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Title: Delay and Trace Eyeblink Conditioning in Mouse Models of Autism Spectrum Disorder: An Analysis of Cerebellar and Hippocampal Function
Authors: Connolly, Sara G.
Advisors: Wang, Samuel
Department: Ecology and Evolutionary Biology
Class Year: 2013
Abstract: Autism Spectrum Disorder (ASD) is a pervasive, genetically-based disorder that has seen drastic increases in prevalence over the past several decades. Despite much research attention, neurobiological markers for the disorder are lacking. Furthermore, the role of specific genes in development of ASD is elusive because the disorder is incredibly genetically heterogeneous. This study presents an investigation of the neurobiological effects of mutations in Cntnap2 and Shank3 in mouse models of non-syndromic ASD. Delay eyeblink conditioning, which probes cerebellar function, was conducted in these two mouse models. Additionally, a pilot study of trace eyeblink conditioning, which reflects hippocampal function, was conducted in the models to provide preliminary data. Delay eyeblink conditioning results show a significant effect of both Cntnap2 and Shank3 mutations on cerebellar function, specifically in the cerebellar cortex and deep nuclei. Pilot data from trace eyeblink conditioning suggest that the mutations may have an effect on hippocampal function as well, although follow-up studies are needed. These findings can have substantial implications for understanding ASD. Furthermore, the results may have an impact on future screening, treatment, and resource allocation for the disorder on a global level.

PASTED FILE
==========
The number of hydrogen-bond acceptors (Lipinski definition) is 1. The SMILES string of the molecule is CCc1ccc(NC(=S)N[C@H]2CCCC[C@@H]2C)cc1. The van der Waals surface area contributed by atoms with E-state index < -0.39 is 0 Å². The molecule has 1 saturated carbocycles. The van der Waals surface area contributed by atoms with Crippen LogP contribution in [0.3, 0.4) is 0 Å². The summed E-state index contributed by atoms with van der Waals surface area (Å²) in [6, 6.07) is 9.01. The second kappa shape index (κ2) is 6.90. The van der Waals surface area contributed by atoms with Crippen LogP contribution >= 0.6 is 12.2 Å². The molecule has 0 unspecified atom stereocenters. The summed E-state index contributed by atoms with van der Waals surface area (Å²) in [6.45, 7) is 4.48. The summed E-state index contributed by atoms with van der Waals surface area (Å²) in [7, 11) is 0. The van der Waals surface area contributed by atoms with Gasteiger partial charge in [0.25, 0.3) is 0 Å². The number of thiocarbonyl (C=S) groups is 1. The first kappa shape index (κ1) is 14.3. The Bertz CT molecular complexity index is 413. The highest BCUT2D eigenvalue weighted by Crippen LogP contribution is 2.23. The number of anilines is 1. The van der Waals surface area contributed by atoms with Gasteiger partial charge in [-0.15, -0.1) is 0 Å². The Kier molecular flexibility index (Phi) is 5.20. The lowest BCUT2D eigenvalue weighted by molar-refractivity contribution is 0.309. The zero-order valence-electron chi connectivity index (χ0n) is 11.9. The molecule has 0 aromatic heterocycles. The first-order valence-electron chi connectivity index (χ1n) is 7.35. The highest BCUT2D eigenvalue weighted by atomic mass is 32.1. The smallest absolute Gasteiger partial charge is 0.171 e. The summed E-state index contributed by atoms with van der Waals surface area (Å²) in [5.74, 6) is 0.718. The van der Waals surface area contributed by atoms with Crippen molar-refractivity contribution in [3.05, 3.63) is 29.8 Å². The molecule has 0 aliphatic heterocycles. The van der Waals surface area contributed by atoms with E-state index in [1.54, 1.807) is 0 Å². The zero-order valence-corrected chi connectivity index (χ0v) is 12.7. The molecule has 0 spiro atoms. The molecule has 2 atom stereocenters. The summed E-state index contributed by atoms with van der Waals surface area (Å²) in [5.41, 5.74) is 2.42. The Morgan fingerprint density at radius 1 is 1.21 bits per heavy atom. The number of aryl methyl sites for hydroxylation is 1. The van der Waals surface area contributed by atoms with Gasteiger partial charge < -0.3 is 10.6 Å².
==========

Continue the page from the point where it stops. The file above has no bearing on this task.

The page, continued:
Extent: 75 pages
Access Restrictions: Walk-in Access. This thesis can only be viewed on computer terminals at the Mudd Manuscript Library.
Type of Material: Princeton University Senior Theses
Language: en_US
Appears in Collections:Ecology and Evolutionary Biology, 1992-2017

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